placed a bid on a large portion of Wonder's inventory, and its name.  It
has since been resolved that he would get 80% ownership of the new business
in return for his investment, and I would receive the remaining 20%, in
return for running the company.  Kent, a 20 year veteran of the business
world, would oversee the financial aspects of the business, and ensure that
we didn't get into the same sort of trouble that overtook us before . 

I told Kent that I intended to divide the bulk of my portion of the shares
among former shareholders of Wonder (in the same ratio that they had owned
before); and while he couldn't really understand why I wanted to do that,
he did not object. 
 
In this way, I felt that at least one of my debts had been absolved.  While
the new company will start out substantially smaller than the old (10
employees rather than 60), I hope that in time, I will be able to rehire
the majority of our former staff (or at least those that still want to be
part of the team.) A second debt on its way to being repaired.  Our
customers would once again have a place to shop for their Amiga products. 
(Not all of our old locations will reopen right away, but once again, I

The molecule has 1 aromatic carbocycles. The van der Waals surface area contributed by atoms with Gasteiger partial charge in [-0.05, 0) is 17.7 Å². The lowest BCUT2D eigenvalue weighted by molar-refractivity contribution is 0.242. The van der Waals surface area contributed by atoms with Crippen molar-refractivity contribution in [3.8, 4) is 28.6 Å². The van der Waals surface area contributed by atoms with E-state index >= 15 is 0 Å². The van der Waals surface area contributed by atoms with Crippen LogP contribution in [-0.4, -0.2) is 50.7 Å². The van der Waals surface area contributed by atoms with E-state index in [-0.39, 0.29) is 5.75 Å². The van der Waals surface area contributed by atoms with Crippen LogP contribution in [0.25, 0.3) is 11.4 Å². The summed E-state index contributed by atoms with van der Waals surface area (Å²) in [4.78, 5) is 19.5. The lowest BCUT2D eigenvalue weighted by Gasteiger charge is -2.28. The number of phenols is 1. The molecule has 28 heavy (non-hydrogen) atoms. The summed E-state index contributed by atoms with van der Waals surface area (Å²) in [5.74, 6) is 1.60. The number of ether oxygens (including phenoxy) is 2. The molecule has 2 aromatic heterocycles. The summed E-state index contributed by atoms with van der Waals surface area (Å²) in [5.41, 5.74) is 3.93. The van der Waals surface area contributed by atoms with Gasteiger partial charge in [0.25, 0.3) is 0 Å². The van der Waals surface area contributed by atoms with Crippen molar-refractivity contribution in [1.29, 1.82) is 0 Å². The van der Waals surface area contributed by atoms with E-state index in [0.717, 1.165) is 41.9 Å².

hope eventually to resatisfy those markets.) A third debt on its way to
being resolved.  The final debt, that to my former creditors is certainly
the most difficult to repay.  Wonder, at the time of its bankruptcy owed
almost 1.8 million Canadian dollars.  Our balance sheet would have shown us
in the red by only a few hundred thousand, but as the company was
liquidated for much less than its true value, the net debt to creditors is
still about CDN$1.3 million.  (Or just under $1 million U.S.)

I am still personally broke.  Further, my new boss is not interested in
repaying my company's old debts.  He's a business man pure and simple.  
What choices do I have?  Well, I do consider myself to be "personally
indebted" to a number of Wonder's former creditors.  I don't feel as badly
for Bell, or UPS, the "mega companies", as I know that for them this is a
normal part of their business.  But to the smaller, Amiga based businesses
whom I was proud to think of as friends and even partners of Wonder in the
tiny Amiga market we all chose to call home, I feel personally indebted.

My options are limitted.  I can offer to repay what I owe when I accumulate
the personal wealth, but sadly that will take a long time, and I may never